A 12 game match is far shorter than my recommended 26 games, so should we be worried that the weaker player might win by chance? Normally this would be a concern, but here there is one factor working in our favor: a relatively wide gap in the ratings. On the September rating list, Carlsen is rated 2862 and Anand is at 2775. According to the ratings formula, Carlsen is expected to score 0.62 points per game on average in the match. Since Anand is so much lower rated than Carlsen, it is unlikely that he can score an upset even in such a brief match.

So what will happen? Let’s run some simulations of the match. In their classical games, 20 out of 29 were drawn, so the 66% draw rate is still a reasonable assumption. Of the remaining nine games, Anand actually has the edge: six wins, three losses. However, several of his victories occurred before Carlsen reached his full strength; Carlsen won both of the last two decisive games. The ratings system forecasts that Carlsen will average 0.62 points per game. If we combine this with the 66% draw rate assumption, then in each game Carlsen has a 29% chance of winning and 5% chance of losing. Here are the results from running 40,000 simulations of the match:

Probability that Carlsen wins |
90.6% |

Probability that Carlsen wins by a statistically significant margin (7-3 or better) |
26.0% |

Probability that Anand wins |
3.0% |

Probability of a drawn match |
6.4% |

But before we conclude that Anand is doomed, there are a few caveats. Drawn matches are resolved by four rapid tiebreak games, and Anand is well known to be an excellent rapid player. More importantly, these simulations put complete confidence in the Elo rating system, though other statisticians have devised more accurate ways to calculate ratings. It would be interesting to hear their thoughts on the upcoming match. Thirdly, it seems difficult to accept that Anand has just a 5% chance of winning in each game, even though this is the only possible result if we assume that the draw rate is 66% and that the players perform as predicted by the rating system. With these assumptions, Anand has less than a 50% chance of winning a single game in the match!

Also, one observer pointed out that the draw rate of 66% probably isn’t valid for matches in which the rating gap is large. Since Anand and Carlsen were not always so far apart, their draw rate in their previous games might not be a good indicator of how often they will draw in the world championship. To get a better estimate of the draw rate and Anand’s winning chances, I searched my database looking for games that met these requirements:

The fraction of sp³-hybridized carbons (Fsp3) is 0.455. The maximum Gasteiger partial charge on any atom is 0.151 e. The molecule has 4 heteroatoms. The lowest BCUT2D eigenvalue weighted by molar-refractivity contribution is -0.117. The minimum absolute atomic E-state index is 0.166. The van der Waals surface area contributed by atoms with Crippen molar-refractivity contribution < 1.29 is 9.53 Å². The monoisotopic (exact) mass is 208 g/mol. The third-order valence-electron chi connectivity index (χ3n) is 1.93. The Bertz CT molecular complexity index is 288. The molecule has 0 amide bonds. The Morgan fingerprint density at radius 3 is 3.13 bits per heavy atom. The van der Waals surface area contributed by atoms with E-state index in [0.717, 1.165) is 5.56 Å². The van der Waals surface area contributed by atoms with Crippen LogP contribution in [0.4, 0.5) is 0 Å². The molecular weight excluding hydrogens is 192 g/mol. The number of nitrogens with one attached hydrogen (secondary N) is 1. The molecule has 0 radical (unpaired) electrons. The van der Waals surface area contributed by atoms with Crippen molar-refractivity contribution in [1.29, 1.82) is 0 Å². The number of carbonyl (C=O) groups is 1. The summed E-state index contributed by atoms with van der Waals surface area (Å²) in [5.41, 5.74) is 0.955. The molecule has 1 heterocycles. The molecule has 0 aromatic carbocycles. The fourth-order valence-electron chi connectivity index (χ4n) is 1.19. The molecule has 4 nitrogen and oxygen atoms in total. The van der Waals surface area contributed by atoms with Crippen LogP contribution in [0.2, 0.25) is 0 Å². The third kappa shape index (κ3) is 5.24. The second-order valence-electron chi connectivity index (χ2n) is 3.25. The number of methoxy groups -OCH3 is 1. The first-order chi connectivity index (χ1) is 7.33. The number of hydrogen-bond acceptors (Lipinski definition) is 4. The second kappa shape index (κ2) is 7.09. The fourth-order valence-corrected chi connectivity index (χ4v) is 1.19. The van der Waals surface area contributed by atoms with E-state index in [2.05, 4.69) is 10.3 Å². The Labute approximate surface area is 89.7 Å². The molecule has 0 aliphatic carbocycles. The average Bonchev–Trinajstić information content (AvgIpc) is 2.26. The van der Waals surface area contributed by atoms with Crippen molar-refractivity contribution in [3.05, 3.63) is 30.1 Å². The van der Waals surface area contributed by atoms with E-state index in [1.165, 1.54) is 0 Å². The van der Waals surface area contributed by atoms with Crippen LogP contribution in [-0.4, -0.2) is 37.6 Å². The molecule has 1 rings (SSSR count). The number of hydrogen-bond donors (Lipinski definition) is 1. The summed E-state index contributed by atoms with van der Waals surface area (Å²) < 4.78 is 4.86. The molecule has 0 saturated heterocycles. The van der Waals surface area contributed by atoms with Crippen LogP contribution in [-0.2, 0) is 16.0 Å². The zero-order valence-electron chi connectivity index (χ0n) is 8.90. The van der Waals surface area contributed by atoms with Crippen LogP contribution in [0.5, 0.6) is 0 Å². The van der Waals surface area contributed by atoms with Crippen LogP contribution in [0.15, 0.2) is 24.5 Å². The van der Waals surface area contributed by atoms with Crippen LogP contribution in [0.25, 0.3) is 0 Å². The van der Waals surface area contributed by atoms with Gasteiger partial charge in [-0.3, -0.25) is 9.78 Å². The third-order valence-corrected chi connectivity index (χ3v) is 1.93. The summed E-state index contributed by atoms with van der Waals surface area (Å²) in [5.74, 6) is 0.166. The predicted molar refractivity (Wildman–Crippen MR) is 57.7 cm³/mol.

- Both players 2700+
- Rating gap of 75 – 100 Elo
- Not a rapid or blitz game

In these games, the higher rated player wins 30.7% of the time, draws 60.7%, and loses 8.6%. Based on these results, Carlsen’s expected score would be 0.61 points per game, which is very similar to what his rating would forecast. However, the draw rate has declined and Anand’s winning chances have increased. Using these assumptions, I ran 40,000 simulations:

Probability that Carlsen wins |
85.7% |

Probability that Carlsen wins by a statistically significant margin (7-3 or better) |
24.8% |

Probability that Anand wins |
6.1% |

Probability of a drawn match |
8.3% |

Anand’s chances have certainly improved, but he is still very much the underdog unless there is something badly wrong with the rating system. However, both players’ ratings have been very stable lately. Anand has been between 2770 and 2790 for more than a year, and Carlsen has seen even less volatility since January 2013 (min. rating: 2861, max rating 2872). So assuming that the ratings are accurate is not unreasonable.

However, in their previous games Anand has a tendency to slightly outperform his rating when he is playing Carlsen. After comparing his average rating to his performance rating, it appears that Anand gains 33 points in strength when Carlsen is on the other side of the chessboard. This pattern is present in both their early games (pre-2010) and recent games (2010-2013). But it is not statistically significant, so it could be just luck. Nevertheless, there remains a possibility that the pattern is real, so how would it affect the forecast? I subtracted 33 points from the rating gap to form an adjusted rating gap. Now that the gap is not so large, it makes sense to return to the 66% draw rate. I plugged these assumptions into the silicon oracle:

Probability that Carlsen wins |
77.2% |

Probability that Carlsen wins by a statistically significant margin (7-3 or better) |
14.6% |

Probability that Anand wins |
10.3% |

Probability of a drawn match |
12.5% |

The brevity of the match mitigates Anand’s disadvantage: in a 24 game match with a 66% draw rate, he loses in 98% of the match simulations and wins only 0.7% of the matches. But in a twelve game match, maybe he’ll just get lucky.

Matthew Wilson is a PhD student studying Economics. He graduated from the University of Washington in 2010 with a B.S. in Economics and a B.A. in Math, and then earned an M.S. in Economics from the University of Oregon. He works as a teaching assistant at the University of Oregon, where he has taught applied statistics (econometrics) and economic theory. Currently his research focuses on macroeconomic theory and rational choice. In chess, he used to be a promising junior, tying for first place in the Washington State Elementary Championships (grades 4-6). He frequently appeared in Washington's top ten and the USCF's top 100 for his age group. But now there is not as much time to study chess, and his rating peaked at 1952. |